Another cat who took up residence at No. 10 was another grey cat, Smoky grey. In January 1943, while Churchill was traveling to meet President Roosevelt in Casablanca, Mrs. Churchill wrote, “The “Annexe” & No 10 are dead and empty without you—Smoky wanders about disconsolate—I invite him into my room & he relieves his feelings by clawing my brocade bed-cover and when gently rebuked, biting my toe through it.” (Soames, 1999, p 471)
While meeting with President Roosevelt in August 1941 aboard the HMS Prince of Wales, the ship’s cat Blackie came up to Churchill who bent down and patted his head. The moment was caught in a photograph which was widely published. Shockingly though the Prime Minister’s behavior toward the cat was criticized by the Cats Protective League, that stated, “He should have conformed to the etiquette demanded by the occasion, offering his hand and then awaiting a sign of approval before taking liberties” (NYT, 1941). The crew of the ship renamed Blackie Churchill in honor of the meeting.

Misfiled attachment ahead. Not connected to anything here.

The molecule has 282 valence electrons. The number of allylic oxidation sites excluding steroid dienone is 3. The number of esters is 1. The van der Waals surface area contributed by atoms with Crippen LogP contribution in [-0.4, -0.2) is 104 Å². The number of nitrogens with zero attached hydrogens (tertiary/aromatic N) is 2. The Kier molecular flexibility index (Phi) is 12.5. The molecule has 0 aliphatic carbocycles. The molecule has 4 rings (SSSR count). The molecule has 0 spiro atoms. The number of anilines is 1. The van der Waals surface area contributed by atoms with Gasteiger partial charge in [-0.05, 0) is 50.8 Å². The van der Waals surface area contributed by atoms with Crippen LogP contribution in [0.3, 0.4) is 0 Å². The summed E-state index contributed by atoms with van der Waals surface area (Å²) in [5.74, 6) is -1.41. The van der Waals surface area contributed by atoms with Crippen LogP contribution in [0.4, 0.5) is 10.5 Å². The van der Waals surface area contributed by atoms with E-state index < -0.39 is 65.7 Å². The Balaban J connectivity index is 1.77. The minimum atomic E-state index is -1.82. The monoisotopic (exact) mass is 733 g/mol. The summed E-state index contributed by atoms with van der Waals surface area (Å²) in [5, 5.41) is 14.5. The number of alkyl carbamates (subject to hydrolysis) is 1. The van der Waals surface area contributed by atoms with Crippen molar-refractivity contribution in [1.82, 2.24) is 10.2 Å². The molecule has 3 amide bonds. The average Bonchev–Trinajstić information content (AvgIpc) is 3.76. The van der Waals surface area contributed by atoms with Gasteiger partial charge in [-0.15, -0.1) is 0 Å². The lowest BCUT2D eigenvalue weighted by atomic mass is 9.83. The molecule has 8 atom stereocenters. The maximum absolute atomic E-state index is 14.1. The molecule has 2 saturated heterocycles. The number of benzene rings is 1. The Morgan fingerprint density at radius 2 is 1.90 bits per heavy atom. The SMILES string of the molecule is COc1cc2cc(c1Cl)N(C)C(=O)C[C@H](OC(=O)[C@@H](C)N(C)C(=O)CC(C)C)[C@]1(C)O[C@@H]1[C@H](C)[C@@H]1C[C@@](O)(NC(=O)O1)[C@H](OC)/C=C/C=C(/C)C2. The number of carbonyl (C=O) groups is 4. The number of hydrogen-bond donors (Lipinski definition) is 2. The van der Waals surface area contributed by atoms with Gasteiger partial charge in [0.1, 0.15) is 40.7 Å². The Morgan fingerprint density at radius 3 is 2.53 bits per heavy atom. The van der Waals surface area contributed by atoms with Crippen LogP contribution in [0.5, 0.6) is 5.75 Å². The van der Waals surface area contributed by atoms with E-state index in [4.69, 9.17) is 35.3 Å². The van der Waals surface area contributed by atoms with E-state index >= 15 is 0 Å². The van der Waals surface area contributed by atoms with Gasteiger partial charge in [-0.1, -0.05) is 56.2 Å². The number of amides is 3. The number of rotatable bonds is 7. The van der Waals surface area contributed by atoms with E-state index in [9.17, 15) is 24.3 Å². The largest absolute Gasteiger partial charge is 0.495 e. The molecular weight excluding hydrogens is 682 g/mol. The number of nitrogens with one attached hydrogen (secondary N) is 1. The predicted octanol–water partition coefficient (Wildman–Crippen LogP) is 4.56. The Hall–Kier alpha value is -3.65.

Throughout the years Churchill enjoyed the company of many cats and kittens. His last cat was given to him for his 88th birthday in 1964 by Sir John Colville. Churchill named the ginger cat with white chest and paws Jock after Sir John Colville. Later he even commissioned a painting be done of Jock. When Churchill died at age 90 with Jock at his bedside, he made sure that provision was made to keep the beloved cat on at Chartwell, which became a National Trust. He also requested that there always be a cat named Jock at Chartwell. The original Jock died in 1975 at age 13 and was replaced by a new ginger cat called Jock II. The tradition lives on today and Jock VI now inhabits Chartwell.